The GTX 690 supports Quad SLI configurations using another GTX 690 in motherboards that support this graphics configuration. A single bridge connection points to this as the only opportunity for more than two GPUs in SLI. Two 8-pin PCIe power connections are used to supply up to 375 watts to the GTX 690 when power from the 16x PCIe slot is taken into account. NVIDIA says that typical power loads run in the 276 watt range for this card in typical gaming scenarios. Ironically that is the load I saw duing the power testing for this card in the OCC test system. Power supply recommendations are in the 650 watt range but of course that's running on the edge.
The cooling solution employed by NVIDIA for the GTX 690 is a very robust piece with two independent copper Vapor Chambers attached to two nickel-plated fin arrays. By using separate solutions for each GPU there is temperature parity with both GPUs getting an equal share of the cool intake charge from the axial mounted fan. An aluminum baseplate is used to cool the rest of the components on the PCB and features channels to direct airflow through to the fin stack. The fan assembly uses an optimized blade to push air through the heat sink assembly as quietly and as efficiently as possible for the best cooling and noise performance possible.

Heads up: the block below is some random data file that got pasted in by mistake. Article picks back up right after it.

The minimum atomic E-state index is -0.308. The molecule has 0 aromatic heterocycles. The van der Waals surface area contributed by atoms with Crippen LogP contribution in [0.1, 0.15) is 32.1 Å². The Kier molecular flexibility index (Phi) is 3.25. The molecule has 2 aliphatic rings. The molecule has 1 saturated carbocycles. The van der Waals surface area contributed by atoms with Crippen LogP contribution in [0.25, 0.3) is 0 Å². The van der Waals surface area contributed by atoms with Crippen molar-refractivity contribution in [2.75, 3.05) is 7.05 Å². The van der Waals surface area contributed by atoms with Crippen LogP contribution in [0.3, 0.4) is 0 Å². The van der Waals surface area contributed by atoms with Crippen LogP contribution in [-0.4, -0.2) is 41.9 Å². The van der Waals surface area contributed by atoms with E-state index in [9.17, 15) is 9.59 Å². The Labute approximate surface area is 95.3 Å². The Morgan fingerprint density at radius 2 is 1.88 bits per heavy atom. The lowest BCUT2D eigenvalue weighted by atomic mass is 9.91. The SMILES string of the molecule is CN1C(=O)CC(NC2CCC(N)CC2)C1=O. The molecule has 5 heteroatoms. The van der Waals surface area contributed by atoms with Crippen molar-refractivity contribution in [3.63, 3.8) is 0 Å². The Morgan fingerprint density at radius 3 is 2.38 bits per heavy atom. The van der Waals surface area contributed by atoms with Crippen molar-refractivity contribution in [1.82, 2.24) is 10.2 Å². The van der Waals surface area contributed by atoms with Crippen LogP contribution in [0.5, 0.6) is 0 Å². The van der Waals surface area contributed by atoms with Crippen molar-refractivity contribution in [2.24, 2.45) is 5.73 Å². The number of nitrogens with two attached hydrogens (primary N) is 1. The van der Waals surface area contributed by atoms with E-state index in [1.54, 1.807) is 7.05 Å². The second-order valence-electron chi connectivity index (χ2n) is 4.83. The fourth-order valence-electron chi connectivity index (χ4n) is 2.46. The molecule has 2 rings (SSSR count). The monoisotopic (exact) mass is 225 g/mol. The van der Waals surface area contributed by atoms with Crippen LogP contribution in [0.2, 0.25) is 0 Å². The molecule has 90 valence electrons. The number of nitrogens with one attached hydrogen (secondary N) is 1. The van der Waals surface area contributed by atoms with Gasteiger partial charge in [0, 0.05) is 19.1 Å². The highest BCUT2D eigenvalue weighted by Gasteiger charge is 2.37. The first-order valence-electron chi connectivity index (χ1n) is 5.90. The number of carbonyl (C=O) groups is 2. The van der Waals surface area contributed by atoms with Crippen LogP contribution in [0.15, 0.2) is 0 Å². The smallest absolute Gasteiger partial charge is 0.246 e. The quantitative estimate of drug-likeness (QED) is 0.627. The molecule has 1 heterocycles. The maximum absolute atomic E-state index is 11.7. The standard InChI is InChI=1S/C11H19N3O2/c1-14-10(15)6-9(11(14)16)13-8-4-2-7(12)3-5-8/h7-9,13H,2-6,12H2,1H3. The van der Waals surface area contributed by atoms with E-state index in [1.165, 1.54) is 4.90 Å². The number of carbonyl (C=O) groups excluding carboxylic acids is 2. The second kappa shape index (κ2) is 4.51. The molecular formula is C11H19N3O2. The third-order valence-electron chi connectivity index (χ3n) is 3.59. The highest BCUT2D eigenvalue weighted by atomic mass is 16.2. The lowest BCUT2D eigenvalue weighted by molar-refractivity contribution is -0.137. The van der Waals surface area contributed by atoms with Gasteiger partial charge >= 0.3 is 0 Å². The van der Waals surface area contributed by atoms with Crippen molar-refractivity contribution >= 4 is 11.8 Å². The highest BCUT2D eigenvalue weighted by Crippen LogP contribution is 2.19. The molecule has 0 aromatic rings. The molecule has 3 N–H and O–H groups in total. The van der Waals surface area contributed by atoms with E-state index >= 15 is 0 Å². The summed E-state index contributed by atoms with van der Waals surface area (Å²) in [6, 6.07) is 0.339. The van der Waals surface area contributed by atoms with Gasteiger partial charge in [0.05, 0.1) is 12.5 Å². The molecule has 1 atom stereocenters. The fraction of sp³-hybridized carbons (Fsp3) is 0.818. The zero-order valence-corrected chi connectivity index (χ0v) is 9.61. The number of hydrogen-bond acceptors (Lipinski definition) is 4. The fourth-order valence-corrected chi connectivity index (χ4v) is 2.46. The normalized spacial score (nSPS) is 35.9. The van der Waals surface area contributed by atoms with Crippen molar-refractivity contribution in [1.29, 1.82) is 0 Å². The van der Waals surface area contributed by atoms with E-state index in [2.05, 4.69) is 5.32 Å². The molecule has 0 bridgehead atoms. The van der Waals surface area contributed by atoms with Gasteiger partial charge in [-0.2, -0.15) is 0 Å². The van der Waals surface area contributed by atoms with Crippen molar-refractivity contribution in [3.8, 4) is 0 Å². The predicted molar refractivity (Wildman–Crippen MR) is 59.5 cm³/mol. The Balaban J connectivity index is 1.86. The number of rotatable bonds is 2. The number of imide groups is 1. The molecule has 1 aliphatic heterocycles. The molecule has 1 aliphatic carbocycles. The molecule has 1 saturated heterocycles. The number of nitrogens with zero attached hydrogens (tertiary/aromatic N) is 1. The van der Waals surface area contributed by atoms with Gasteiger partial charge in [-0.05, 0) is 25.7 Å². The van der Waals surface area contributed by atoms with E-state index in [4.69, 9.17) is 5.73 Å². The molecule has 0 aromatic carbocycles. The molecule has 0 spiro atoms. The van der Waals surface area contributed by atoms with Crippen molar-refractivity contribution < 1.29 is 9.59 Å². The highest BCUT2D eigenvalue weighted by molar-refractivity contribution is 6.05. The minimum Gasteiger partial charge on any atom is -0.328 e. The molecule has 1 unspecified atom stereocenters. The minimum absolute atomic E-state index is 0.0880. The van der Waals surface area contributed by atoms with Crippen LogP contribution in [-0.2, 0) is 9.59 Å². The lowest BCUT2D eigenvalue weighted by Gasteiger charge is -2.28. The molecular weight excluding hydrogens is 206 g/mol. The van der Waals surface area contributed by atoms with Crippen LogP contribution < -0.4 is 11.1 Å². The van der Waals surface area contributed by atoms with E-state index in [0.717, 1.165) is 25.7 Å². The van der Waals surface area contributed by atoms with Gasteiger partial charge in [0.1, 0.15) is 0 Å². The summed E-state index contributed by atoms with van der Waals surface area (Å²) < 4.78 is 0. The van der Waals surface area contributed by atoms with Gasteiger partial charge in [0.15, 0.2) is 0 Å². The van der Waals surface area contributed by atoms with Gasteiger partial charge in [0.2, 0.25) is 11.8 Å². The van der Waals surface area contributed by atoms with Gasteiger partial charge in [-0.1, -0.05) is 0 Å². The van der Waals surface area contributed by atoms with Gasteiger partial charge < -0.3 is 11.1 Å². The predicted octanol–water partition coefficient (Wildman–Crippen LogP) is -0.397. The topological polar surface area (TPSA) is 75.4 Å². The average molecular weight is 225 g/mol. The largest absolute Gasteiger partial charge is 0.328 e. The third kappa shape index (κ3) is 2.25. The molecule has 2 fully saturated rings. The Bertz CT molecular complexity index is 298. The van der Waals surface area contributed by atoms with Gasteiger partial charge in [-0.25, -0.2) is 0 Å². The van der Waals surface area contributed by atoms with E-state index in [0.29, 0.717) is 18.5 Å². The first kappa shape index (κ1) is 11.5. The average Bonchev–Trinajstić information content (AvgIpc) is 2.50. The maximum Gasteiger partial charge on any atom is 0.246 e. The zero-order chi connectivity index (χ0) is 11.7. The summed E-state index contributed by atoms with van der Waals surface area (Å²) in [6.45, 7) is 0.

NVIDIA's GTX 690 is built using a pair of 28nm GK104 Kepler-based cores on a single 10 layer, 2oz copper PCB. By using such a robust PCB component, temperatures are reduced and power efficiency is increased with improved signal integrity. A 10 phase power delivery system is used to supply power to the cores and GDDR5 memory. A PLX bridge chip is used to deliver a full 16 PCIe lanes to each core for maximum throughput. The dual GPUs used on the GTX 690 feature a total of 8 GPC (Graphics Processing clusters), 16 SMX(Streaming Multiprocessors), 3072 CUDA cores, 256 Texture units, 64ROPs and 7.08 billion transistors all clocked at 915MHz with a turbo boost of at least 1019MHz. The memory architecture has been reworked with a quartet of memory controllers for each core resulting in a 2 x 256-bit memory bus controlling the 4GB of GDDR5 clocked at 1500MHz (6000MHz effective). As you can see fitting all of the hardware on board the 11 inch PCB means that every bit of space is utilized.
Just the specifications and hardware list on their own point to a card that is going to be an all-out monster capable of delivering performance with the eye candy on and the ability to use the entire NVIDIA ecosystem with just a single card. All while running cooler, quieter and consuming less power than previous generation cards. Let's see if it lives up to the hype.